They were not persuaded that enough people were dying or suffering an asbestos-related disease to find substitute materials or shut down and walk away. There was always an acceptable level of death.—plaintiff lawyer, Kieran May

A 1994 BBC documentary was titled An Acceptable Level of Death

There are three types in this industry:

Amosite (brown) amphiboles, the straighter

Crocidolite (blue) and Chrysotile (white) serpentine

—for fibre withstanding fire, frost and electricity,

when Scots James Hardie saw opportunity

And the building-boom needed cheap-and-easy.

Fibro-board, cement, paint, brake-linings from Hardie

Workers straight off the boats in a new country

Joining carefree mates in happy-go-lucky

Australia was rising on fibre money

Company-men, hard-working migrants adjusted

Asbestos loosed dust-storm—thick and gusted

Amid “Danger” reports, “stay cool”, unflustered

Until twenty years later, a lifestyle busted

Falling-down, can’t breathe, x-rays clustered

            Sorry man, file away, you’ve been “Dusted”

A Very Good Business ’88 reports company

Shareholders note acquisitions and delivery

Managers, workers have good camaraderie

Future investment Cape Town mining city.

Sponsoring Life Be In It, Project Green—healthy

It’s a dirty business:

Wives washing work-clothes of flying asbestos

In Cape Town children, inside bags, stamping amosite

Aussie workers cannot see mates through the dust

Waterside workers lugging bags from Blue Sky Mine

Carpenters sawing Hardiflex becoming short of breath

Managers visiting workers breathe SuperSix in too

And even if you lived near a mine as a child—

it only takes the smallest bit to get into lungs

                        —Asbestos Kills

A very bad business for worker liability

Company can cover whatever temporarily

Twenty years on, more claimants absolutely

We have to cap it now, with temerity

Our future business lies off-shore, latterly

The blue crocodile has me—by limb and brain

The serpent on my lungs blocks breathing again

X-rays show where the brown snake has lain

A tumour ticket to the chemo nowhere-train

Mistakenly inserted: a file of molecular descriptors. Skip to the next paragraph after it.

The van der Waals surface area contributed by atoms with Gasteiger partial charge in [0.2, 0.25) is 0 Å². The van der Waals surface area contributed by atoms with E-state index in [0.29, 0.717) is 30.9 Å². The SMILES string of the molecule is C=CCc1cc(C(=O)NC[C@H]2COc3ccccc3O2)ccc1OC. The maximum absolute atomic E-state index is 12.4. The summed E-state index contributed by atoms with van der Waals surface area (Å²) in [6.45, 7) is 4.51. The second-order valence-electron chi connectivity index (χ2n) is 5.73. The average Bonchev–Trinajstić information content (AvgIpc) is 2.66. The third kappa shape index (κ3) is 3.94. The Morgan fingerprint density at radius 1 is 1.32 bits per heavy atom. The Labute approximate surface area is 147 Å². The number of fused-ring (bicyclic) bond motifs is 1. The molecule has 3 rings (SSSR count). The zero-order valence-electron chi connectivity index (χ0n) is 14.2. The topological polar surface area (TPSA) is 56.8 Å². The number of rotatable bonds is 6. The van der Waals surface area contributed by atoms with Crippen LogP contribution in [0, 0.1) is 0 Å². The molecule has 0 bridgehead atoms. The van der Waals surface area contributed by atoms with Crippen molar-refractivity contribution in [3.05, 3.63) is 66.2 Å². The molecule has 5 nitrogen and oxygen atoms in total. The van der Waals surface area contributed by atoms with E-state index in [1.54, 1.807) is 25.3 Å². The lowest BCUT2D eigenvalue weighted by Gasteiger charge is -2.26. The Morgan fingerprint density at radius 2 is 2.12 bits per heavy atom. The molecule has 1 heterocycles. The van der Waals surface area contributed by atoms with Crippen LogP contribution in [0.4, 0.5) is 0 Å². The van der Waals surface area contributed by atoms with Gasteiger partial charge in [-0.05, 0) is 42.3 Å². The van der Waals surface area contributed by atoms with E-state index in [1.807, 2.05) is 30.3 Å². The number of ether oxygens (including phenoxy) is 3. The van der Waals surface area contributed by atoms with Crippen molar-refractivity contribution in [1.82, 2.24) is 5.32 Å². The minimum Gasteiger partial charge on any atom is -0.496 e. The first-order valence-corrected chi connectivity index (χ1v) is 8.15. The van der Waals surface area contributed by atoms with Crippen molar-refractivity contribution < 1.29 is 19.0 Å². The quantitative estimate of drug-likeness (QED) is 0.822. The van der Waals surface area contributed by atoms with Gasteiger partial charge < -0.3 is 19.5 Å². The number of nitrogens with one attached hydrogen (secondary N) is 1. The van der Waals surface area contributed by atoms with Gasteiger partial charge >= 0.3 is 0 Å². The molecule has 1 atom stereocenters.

Fingers swelling, won’t bend and won’t drain

I cannot move, have sex, sold a-live-o pain

All I wish now is to breathe easily

Leave money to free-up my family

Dusty floors, fibre wall-to-wall tenancy—         

a dream-house nightmare of making money

I trusted the company—please help me!

Now I am wanted by lawyers, doctors entrusted

Mines notorious for dead kids lie closed and rusted

Round-table deal-makers with union flustered

I drag on my ventilator—knocked-up, blustered   

Don’t tell me to be patient—re-adjusted

            Each breath is a fight, for a life—Dusted

We built without thought of tomorrow’s trustee

Now pull down black shanty-towns built cheaply

Workers, managers, wives dying un-fortunately

Our kids will marry, have kids, without me

How I loved my footloose, lucky-goes country

Throw a figure in the air and catch it blindly

We didn’t see, didn’t want to see

There is no escaping stupidity

After-wards, who goes free, who pays dearly?

Don’t drop your guard. Question authority.

Never gamble your life in dumb company

Hardies say, “We hurt”, “We care”, classly insane

There’s fluid on my lungs—a seeping stain

We trail ventilators—fill-up oxygen plain

There is no cure-all—“dead in a year”—refrain       

We spent our lives, taken, for your hard blue vein

A game of Snakes and Ladders to eternity

Dice mesothelioma, asbestosis uncertainty

Centuries past, asbestos was a novelty

Fire-resisting, but lacking popularity

Till re-invented as the new housing in-dust-try

Then we awoke the crocodile lying deeply—

Beneath our land, the serpent bites, fatally

—the blue-collar, white-collar and brown, equally        

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